One of the most common queries that I keep in my pocket is

SELECT pid,
         datname,
         usename,
         now() - query_start AS runtime,
         waiting,
         state,
         query
FROM pg_stat_activity
WHERE waiting='true';

This gives you a quick look at any queries that are ‘waiting’.  Specifically, you will see queries that are explicitly blocked on some other database activity.  I’ve got a few db’s that I’ve moved to 9.6 for dev and test.  I got a call that ‘something seems gummed’ up and my muscle memory kicked in with my tried and true query above….

postgres@postgres=# SELECT pid,
postgres-#          datname,
postgres-#          usename,
postgres-#          now() - query_start AS runtime,
postgres-#          waiting,
postgres-#          state,
postgres-#          query
postgres-# FROM pg_stat_activity
postgres-# WHERE waiting='true';</p>

<p>ERROR:  column &quot;waiting&quot; does not exist
LINE 5:          waiting,
                 ^

For a second, I was actually considering catalog corruption and other nefarious things… then I remembered that this was changing in 9.6!  The latest and greatest release of PostgreSQL has added deeper introspection into wait events!  Pre 9.6 gave you a boolean to see if the query was blocked, then, it was up to you to dig through all of pg_locks to see what was going on.  Now, waiting has been split into two new columns:

wait_event

wait_event_type

There’s a large list of values that can be filled in, but, essentially:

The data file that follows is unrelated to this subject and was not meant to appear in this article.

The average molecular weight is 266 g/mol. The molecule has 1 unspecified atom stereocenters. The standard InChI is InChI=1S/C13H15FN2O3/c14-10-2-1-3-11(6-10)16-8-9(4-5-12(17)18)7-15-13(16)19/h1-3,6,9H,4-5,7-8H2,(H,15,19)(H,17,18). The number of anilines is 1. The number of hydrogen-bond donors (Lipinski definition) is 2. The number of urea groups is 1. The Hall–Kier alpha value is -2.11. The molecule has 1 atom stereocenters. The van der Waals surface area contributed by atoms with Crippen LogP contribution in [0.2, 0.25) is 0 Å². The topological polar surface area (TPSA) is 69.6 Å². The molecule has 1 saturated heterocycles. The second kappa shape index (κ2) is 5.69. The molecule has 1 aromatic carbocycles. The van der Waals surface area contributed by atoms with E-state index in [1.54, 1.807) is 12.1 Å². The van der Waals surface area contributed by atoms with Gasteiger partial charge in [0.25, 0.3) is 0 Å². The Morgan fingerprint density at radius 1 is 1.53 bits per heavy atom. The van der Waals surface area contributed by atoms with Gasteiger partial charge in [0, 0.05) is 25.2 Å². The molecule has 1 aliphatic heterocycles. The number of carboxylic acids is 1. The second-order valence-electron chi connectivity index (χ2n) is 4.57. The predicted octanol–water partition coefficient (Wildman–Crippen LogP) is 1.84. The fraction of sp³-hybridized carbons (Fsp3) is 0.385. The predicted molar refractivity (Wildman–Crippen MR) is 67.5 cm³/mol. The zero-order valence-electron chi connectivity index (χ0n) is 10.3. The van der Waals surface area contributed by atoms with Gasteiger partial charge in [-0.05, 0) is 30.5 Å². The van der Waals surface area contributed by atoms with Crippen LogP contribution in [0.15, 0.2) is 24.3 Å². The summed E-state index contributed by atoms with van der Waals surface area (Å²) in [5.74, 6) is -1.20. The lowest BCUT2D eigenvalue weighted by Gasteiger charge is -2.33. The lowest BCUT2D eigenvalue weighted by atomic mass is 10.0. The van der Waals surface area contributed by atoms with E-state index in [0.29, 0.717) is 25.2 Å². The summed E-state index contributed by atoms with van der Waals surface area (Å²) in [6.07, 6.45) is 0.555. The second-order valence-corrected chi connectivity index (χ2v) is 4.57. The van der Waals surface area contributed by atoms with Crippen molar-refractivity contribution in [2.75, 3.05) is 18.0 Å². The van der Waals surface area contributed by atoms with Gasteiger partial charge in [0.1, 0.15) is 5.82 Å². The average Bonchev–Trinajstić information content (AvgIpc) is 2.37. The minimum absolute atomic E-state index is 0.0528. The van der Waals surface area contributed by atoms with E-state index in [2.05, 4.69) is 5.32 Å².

If the ‘wait_event’ column

is NULL AND state = ‘active          – Running query, not blocked

is NOT NULL and state = ‘active’   – Query is executing, but, blocked 

So, if we modify my favorite query to find useful info about ‘blocked’ queries, it becomes:

SELECT pid,
         datname,
         usename,
         now() - query_start AS runtime,
         wait_event,
         wait_event_type,
         state,
         query
FROM pg_stat_activity
WHERE wait_event is NOT NULL 
  AND state = 'active';</p>

<p>

postgres@postgres=# SELECT pid,
postgres-#          datname,
postgres-#          usename,
postgres-#          now() - query_start AS runtime,
postgres-#          wait_event,
postgres-#          wait_event_type,
postgres-#          state,
postgres-#          query
postgres-# FROM pg_stat_activity
postgres-# WHERE wait_event is NOT NULL
postgres-#   AND state = 'active';</p>

<p>pid  | datname  | usename  |     runtime     | wait_event | wait_event_type | state  |        query
-------+----------+----------+-----------------+------------+-----------------+--------+---------------------
 15975 | postgres | postgres | 00:01:17.781512 | relation   | Lock            | active | select * from test;
(1 row)</p>

<p>postgres@postgres=#

So, I’ve intentionally created a situation where the ‘test’ table would be blocked.  Now, I can very clearly see that my query, ‘select * from test’ is waiting for a Lock  on a relation.  I still have to go to pg_locks to see exactly the other session that is blocking me, but, there’s a lot less work in involved because I already know it’s a relation lock.  

There’s quite a list of possible wait_event / wait_event_type combinations on the postgresql documentation site. It’s very easy to see if you’re blocked because of some internal postgres behavior, slow responses from the OS / hardware or, if it’s your very own workload that’s causing the issue.

Happy PostgreSQL-ing!